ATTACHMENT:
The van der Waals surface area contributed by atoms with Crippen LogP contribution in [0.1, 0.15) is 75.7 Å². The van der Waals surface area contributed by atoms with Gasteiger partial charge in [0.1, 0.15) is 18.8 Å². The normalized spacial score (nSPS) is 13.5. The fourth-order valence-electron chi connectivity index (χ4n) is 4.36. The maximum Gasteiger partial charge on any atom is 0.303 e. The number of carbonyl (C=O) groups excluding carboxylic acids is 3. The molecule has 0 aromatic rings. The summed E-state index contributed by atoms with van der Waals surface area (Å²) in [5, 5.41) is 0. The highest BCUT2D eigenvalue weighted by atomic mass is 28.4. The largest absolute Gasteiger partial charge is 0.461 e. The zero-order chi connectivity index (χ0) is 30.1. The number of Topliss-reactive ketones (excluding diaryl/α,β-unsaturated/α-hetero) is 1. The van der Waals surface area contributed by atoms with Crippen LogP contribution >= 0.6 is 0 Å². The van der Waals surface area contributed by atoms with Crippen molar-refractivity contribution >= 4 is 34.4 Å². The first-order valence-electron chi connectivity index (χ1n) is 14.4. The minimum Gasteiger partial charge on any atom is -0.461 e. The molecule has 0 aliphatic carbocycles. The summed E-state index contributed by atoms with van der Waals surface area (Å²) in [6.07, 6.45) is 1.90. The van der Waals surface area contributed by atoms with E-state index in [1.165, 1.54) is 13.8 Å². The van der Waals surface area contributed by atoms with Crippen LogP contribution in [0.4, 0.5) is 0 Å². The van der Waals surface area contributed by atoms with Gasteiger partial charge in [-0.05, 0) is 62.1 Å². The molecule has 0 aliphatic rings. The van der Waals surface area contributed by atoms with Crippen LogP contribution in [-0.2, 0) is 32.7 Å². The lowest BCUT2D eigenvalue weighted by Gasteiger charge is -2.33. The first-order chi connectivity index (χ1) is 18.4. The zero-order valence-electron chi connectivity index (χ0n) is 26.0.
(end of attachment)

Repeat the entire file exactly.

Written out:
The van der Waals surface area contributed by atoms with Crippen LogP contribution in [0.1, 0.15) is 75.7 Å². The van der Waals surface area contributed by atoms with Gasteiger partial charge in [0.1, 0.15) is 18.8 Å². The normalized spacial score (nSPS) is 13.5. The fourth-order valence-electron chi connectivity index (χ4n) is 4.36. The maximum Gasteiger partial charge on any atom is 0.303 e. The number of carbonyl (C=O) groups excluding carboxylic acids is 3. The molecule has 0 aromatic rings. The summed E-state index contributed by atoms with van der Waals surface area (Å²) in [5, 5.41) is 0. The highest BCUT2D eigenvalue weighted by atomic mass is 28.4. The largest absolute Gasteiger partial charge is 0.461 e. The zero-order chi connectivity index (χ0) is 30.1. The number of Topliss-reactive ketones (excluding diaryl/α,β-unsaturated/α-hetero) is 1. The van der Waals surface area contributed by atoms with Crippen LogP contribution >= 0.6 is 0 Å². The van der Waals surface area contributed by atoms with Crippen molar-refractivity contribution >= 4 is 34.4 Å². The first-order valence-electron chi connectivity index (χ1n) is 14.4. The minimum Gasteiger partial charge on any atom is -0.461 e. The molecule has 0 aliphatic carbocycles. The summed E-state index contributed by atoms with van der Waals surface area (Å²) in [6.07, 6.45) is 1.90. The van der Waals surface area contributed by atoms with E-state index in [1.165, 1.54) is 13.8 Å². The van der Waals surface area contributed by atoms with Crippen LogP contribution in [0.4, 0.5) is 0 Å². The van der Waals surface area contributed by atoms with Gasteiger partial charge in [-0.05, 0) is 62.1 Å². The molecule has 0 aliphatic rings. The van der Waals surface area contributed by atoms with Crippen LogP contribution in [-0.2, 0) is 32.7 Å². The lowest BCUT2D eigenvalue weighted by Gasteiger charge is -2.33. The first-order chi connectivity index (χ1) is 18.4. The zero-order valence-electron chi connectivity index (χ0n) is 26.0.